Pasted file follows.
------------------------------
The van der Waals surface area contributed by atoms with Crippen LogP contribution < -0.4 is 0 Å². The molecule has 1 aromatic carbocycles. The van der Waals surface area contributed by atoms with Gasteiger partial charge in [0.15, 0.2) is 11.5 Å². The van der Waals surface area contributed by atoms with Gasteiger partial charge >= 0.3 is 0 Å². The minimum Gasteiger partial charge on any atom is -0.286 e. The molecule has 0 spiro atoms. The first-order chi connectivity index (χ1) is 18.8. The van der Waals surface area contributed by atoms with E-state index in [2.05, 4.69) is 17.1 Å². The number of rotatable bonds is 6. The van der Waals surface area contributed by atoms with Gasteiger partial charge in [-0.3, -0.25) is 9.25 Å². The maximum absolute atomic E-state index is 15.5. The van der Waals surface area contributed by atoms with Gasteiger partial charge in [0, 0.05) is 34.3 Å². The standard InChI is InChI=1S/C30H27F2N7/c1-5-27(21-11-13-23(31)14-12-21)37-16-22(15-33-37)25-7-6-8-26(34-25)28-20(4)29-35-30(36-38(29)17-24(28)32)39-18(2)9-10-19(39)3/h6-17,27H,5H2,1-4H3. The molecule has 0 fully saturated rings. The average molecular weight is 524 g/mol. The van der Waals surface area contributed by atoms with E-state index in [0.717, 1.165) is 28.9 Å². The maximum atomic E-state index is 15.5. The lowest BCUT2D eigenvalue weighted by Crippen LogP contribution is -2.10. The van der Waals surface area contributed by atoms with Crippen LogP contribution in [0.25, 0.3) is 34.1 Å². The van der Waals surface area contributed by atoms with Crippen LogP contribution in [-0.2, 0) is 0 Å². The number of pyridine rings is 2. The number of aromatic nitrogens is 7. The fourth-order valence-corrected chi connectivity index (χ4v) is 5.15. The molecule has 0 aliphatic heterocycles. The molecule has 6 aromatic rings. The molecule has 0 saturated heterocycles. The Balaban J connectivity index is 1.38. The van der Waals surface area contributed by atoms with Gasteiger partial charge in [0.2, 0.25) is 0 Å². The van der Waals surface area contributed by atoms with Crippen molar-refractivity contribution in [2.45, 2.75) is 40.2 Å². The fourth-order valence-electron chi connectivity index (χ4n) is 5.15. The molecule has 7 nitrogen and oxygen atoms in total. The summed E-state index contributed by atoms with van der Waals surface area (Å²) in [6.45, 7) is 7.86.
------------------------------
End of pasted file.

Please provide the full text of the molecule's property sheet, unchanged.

The van der Waals surface area contributed by atoms with Crippen LogP contribution < -0.4 is 0 Å². The molecule has 1 aromatic carbocycles. The van der Waals surface area contributed by atoms with Gasteiger partial charge in [0.15, 0.2) is 11.5 Å². The van der Waals surface area contributed by atoms with Gasteiger partial charge >= 0.3 is 0 Å². The minimum Gasteiger partial charge on any atom is -0.286 e. The molecule has 0 spiro atoms. The first-order chi connectivity index (χ1) is 18.8. The van der Waals surface area contributed by atoms with E-state index in [2.05, 4.69) is 17.1 Å². The number of rotatable bonds is 6. The van der Waals surface area contributed by atoms with Gasteiger partial charge in [-0.3, -0.25) is 9.25 Å². The maximum absolute atomic E-state index is 15.5. The van der Waals surface area contributed by atoms with Gasteiger partial charge in [0, 0.05) is 34.3 Å². The standard InChI is InChI=1S/C30H27F2N7/c1-5-27(21-11-13-23(31)14-12-21)37-16-22(15-33-37)25-7-6-8-26(34-25)28-20(4)29-35-30(36-38(29)17-24(28)32)39-18(2)9-10-19(39)3/h6-17,27H,5H2,1-4H3. The molecule has 0 fully saturated rings. The average molecular weight is 524 g/mol. The van der Waals surface area contributed by atoms with E-state index in [0.717, 1.165) is 28.9 Å². The maximum atomic E-state index is 15.5. The lowest BCUT2D eigenvalue weighted by Crippen LogP contribution is -2.10. The van der Waals surface area contributed by atoms with Crippen LogP contribution in [0.25, 0.3) is 34.1 Å². The van der Waals surface area contributed by atoms with Crippen LogP contribution in [-0.2, 0) is 0 Å². The number of pyridine rings is 2. The number of aromatic nitrogens is 7. The fourth-order valence-corrected chi connectivity index (χ4v) is 5.15. The molecule has 0 aliphatic heterocycles. The molecule has 6 aromatic rings. The molecule has 0 saturated heterocycles. The Balaban J connectivity index is 1.38. The van der Waals surface area contributed by atoms with Gasteiger partial charge in [0.2, 0.25) is 0 Å². The van der Waals surface area contributed by atoms with Crippen molar-refractivity contribution in [2.45, 2.75) is 40.2 Å². The fourth-order valence-electron chi connectivity index (χ4n) is 5.15. The molecule has 7 nitrogen and oxygen atoms in total. The summed E-state index contributed by atoms with van der Waals surface area (Å²) in [6.45, 7) is 7.86.